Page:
I recently joined one of Nottingham’s photographic societies, the NNPS, and was given a very warm
welcome. One of my friends has been a member for a good number of years and recommended we
should see its summer photographic exhibition, which was excellent. You will see on the website
that it’s got an interesting programme of talks, interspersed with competition evenings for both
prints and digital images.
For the first time ever, I entered the digital images competition and won second place in the
intermediate section for my Bamburgh Castle interior (which you can see in a recent post of mine).
One of the NNPS talks was on landscape photography, and was given by Fran Halsall, who is a
professional photographer living in Sheffield – check out her website …
I was so impressed with her talk, with the quality of her images and all the “how to” information
she gave, that I bought a copy of her book: “Light and Shade”, which I’m currently reading. If you’re
interested in landscape photography, I recommend you get hold of a copy of it yourselves.
I admire the dedication of professional photographers like Fran, who work really unsocial hours and
spend several hours at a time waiting for the best lighting. Most of my recent photos taken on our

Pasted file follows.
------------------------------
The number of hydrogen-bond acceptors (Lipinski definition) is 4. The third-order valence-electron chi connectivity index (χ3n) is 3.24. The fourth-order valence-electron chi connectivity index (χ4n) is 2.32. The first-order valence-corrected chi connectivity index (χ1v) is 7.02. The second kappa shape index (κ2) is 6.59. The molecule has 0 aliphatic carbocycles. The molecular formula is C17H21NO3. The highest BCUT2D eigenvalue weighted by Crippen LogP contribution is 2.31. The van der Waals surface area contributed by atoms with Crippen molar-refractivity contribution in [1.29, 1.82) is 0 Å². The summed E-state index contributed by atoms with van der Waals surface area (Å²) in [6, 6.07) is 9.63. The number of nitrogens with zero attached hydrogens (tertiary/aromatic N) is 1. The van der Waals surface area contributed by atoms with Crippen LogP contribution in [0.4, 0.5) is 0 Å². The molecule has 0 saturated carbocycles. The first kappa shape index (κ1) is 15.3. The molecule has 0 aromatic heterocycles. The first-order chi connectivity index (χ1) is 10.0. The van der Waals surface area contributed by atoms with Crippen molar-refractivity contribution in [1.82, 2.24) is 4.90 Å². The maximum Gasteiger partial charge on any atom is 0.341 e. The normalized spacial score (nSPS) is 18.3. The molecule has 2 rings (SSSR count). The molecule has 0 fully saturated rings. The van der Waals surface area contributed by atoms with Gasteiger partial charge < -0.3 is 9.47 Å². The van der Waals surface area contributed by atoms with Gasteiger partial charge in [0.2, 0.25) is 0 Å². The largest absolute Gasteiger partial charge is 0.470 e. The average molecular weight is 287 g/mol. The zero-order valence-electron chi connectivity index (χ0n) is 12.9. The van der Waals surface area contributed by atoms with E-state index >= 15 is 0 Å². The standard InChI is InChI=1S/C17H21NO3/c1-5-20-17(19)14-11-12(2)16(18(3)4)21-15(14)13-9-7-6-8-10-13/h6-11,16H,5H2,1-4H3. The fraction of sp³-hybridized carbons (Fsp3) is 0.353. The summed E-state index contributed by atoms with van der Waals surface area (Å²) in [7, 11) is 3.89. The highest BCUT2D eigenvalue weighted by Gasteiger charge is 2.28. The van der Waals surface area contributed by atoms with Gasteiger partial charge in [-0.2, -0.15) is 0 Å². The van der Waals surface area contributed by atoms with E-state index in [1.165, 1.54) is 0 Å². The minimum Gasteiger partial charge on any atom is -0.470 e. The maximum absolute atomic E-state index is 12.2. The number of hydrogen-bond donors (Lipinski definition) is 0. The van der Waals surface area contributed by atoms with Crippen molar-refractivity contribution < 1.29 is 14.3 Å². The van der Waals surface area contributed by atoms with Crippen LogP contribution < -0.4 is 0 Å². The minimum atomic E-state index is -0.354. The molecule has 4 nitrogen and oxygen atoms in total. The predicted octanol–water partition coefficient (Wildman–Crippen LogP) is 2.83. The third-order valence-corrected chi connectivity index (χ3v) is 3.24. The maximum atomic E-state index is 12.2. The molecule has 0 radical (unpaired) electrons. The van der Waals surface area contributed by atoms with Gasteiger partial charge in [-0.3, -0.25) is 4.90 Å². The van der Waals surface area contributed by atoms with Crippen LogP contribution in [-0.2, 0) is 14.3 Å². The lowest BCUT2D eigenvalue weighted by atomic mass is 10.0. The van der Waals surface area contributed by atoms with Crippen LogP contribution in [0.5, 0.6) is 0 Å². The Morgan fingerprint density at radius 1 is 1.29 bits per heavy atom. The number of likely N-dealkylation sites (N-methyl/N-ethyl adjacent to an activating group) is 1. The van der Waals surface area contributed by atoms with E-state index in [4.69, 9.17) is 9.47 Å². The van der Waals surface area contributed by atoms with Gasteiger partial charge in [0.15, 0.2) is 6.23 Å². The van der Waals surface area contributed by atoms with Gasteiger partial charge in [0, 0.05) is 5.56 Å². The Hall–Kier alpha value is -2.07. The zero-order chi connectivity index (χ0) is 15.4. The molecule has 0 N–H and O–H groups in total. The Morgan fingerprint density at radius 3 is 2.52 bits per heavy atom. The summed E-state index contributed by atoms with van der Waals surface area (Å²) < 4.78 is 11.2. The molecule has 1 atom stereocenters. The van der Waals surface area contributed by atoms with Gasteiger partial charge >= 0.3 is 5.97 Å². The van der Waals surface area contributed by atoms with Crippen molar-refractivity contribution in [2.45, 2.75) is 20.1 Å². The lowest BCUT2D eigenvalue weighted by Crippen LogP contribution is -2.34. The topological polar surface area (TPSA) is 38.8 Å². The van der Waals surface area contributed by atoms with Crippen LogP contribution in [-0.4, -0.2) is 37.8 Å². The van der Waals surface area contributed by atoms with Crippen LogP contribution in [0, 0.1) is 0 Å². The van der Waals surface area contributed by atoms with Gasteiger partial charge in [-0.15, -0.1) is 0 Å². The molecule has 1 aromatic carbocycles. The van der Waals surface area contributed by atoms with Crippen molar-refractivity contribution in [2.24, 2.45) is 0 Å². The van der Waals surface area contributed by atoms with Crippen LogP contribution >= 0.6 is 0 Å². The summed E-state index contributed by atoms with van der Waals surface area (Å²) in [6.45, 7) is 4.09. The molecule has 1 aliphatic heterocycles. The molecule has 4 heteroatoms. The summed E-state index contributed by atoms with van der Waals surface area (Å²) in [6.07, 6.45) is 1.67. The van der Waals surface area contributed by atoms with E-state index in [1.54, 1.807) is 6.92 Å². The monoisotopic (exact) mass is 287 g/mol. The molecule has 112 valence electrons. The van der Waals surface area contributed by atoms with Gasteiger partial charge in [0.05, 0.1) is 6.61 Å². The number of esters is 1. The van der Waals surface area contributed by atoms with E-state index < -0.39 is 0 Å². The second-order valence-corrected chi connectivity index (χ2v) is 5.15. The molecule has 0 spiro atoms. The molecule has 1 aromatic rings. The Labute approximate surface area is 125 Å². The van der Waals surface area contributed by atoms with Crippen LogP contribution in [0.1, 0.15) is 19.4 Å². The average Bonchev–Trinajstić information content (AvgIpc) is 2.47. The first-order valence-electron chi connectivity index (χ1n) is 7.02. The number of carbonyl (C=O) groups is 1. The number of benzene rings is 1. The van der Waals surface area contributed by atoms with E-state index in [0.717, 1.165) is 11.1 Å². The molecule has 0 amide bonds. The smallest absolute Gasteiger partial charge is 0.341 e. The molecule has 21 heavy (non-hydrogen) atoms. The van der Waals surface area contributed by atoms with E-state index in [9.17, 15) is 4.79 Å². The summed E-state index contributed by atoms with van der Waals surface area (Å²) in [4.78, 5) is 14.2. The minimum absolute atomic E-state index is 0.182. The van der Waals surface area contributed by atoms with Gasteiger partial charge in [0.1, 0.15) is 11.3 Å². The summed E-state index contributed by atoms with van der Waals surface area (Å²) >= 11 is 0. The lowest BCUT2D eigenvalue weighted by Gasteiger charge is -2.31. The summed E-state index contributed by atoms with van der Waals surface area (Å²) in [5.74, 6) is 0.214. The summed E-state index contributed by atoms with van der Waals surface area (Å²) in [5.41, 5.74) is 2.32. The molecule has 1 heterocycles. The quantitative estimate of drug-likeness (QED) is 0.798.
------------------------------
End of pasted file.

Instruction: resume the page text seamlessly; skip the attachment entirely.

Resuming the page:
Nottingham Wayfarer walks were taken at the wrong time, around the middle of the day, when the
lighting has been fairly flat. So very few of them, if any at all, have the wow factor I’m looking for.
Some of our walks earlier in the year have ended in the “golden hour”, when the sun has been lower
in the sky, so I’m looking forward to the shorter days returning this coming winter. I think my best
photos in recent months were the ones I took when we were on holiday in Northumberland, taken
around sunset on the coast – see my Flickr album: “0814 Northumberland”.
I’m now using my wide-angle camera lens (the Canon 17- 40 mm f/2.4 USM lens) a lot more for
landscape and other photos – see my Yorkshire Sculpture Park and Grantham Canal Walk photos
on Flickr – and I’m feeling more at home using it.
Some time ago, I increased the size of the photos I’m putting onto Flickr – from 800 px to 1024 px in
width, to give viewers better quality images to look at (and to download if they so wish). By the way,
I’m very pleased to say that my all-time viewing figure on Flickr has reached 250,000.